What Should Parents Write in Reading Records?

As you probably know, reading is a really important part of the curriculum and encouraging parents to read with their children at home is essential to ensure that they continue to make good progress. But quite often parents – and sometimes teaching staff – really struggle with ways to engage with children whilst reading, what questions to ask, and what to write in reading records, reading diaries and journals. The fact is, it can be difficult to think of something different to write every day of the week. That’s where we come in!

How can parents help their children with reading at home?

Here are some general hints and tips you can give to parents to help them help their child to become a more proficient reader:

  • When your child is reading their book for the first time, assist your child to decode any new and unfamiliar words, then use the second read to focus on your child’s comprehension.
  • If your child can’t read a word, ask them to break it up. Can they use their ‘robot arms’? Can they see any sounds they know? Do they know a word that looks like it?
  • Where possible respond to your child’s reading in their reading record. This could be their answer to one of thecomprehension questions below, a new word they have learnt, or any words they have found tricky to decode. Doing this gives your child’s teacher further evidence to support your child’s reading attainment.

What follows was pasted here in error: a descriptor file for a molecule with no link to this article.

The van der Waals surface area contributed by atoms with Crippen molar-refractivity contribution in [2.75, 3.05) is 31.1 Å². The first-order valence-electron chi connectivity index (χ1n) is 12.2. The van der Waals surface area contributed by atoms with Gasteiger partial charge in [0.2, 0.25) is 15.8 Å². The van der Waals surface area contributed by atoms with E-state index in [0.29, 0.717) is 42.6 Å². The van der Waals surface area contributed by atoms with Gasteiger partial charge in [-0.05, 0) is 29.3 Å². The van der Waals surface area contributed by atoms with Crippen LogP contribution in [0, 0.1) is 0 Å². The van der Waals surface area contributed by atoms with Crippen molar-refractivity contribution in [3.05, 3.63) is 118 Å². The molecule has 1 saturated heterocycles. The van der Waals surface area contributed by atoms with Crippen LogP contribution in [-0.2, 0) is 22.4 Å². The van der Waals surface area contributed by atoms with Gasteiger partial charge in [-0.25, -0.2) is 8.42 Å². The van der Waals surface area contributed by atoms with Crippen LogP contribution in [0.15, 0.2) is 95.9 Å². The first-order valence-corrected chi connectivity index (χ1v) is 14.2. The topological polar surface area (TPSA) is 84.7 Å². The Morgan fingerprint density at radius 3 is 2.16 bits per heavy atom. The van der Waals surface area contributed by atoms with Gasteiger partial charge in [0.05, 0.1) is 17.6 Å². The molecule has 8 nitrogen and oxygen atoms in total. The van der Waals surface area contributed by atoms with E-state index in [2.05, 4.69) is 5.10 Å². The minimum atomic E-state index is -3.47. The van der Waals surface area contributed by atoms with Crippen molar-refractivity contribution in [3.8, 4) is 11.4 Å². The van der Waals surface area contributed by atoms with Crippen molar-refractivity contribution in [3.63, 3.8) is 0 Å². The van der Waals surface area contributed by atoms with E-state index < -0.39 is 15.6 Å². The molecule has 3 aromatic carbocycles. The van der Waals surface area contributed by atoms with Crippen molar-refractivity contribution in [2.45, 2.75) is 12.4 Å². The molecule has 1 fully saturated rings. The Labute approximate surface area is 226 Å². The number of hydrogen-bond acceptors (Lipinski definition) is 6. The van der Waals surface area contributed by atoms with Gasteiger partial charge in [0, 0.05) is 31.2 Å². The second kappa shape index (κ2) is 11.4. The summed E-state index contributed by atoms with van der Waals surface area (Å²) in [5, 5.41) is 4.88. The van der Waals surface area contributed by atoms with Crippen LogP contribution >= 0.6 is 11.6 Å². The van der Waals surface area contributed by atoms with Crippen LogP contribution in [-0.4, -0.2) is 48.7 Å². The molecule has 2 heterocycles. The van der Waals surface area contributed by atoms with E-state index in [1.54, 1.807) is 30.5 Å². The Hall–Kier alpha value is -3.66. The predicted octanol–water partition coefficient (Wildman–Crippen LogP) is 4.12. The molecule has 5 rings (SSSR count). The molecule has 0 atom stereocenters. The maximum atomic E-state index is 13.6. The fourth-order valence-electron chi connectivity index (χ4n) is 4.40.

What are good questions to ask when children are reading?

We can break this down into four elements; prediction, vocabulary, sequencing, retrieval and inference. It’s a good idea to give parents some ideas of questions for each one, and then hopefully before you know it, it will become second nature. Here are some examples:

Prediction Questions:

What do you think will happen next?
Look at the front cover. What do you think the book is about?
What do you think will happen at the end?
What do you think _____ will feel about that?

Vocabulary Questions:

What does this word mean?
Can you think of another word that means the same as this?
Why do you think the author used this word? What adjective did the author use for this object?

Sequencing Questions:

What happened at the beginning of the story? What happened next?
What happened at the end of the story?
Can you retell the story in your own words?

Retrieval Questions:

Who is the main character in the story?
Where is the story set?
Can you find the page where it says this? What’s your favourite bit of the story? Show me.

Inference Questions

Why did ______ say that? What do you think that means? How do you think this will end? What do you think…?

What are some example comments for reading records?

Found the word ____ a little tricky to decode.
Used their phonic knowledge to read some of the unfamiliar words
Used their robot arms to sound out the words
Read _____ fluently.
Enjoyed the part of the story where…
Could retell the story in their own words.
Told me about the beginning, middle and end. Identified the main character.
We talked together about why _______ had happened.
We discussed why ______ felt like this.
Enjoyed it when …
Will try to ______ next time.
Identified the tricky words.
Identified the adjacent consonants within the words. Could identify some adjectives within the story.
Told me how they wanted the story to end.
Predicted what the story was about by looking at the front cover.
I said a word and they found the correct page with it on. I asked a question and they found the correct page to answer it.
We read the story together taking it in turns to read
a page.
Told me an alternative ending .
This part where…made…laugh.
Told me about the setting of the story.
Found some rhyming words within the story and thought of some more.
They didn’t like the story because…

Access your free parents’ guide to reading below.


Time for Phonics will be integrated into the Discovery Education Espresso Platform

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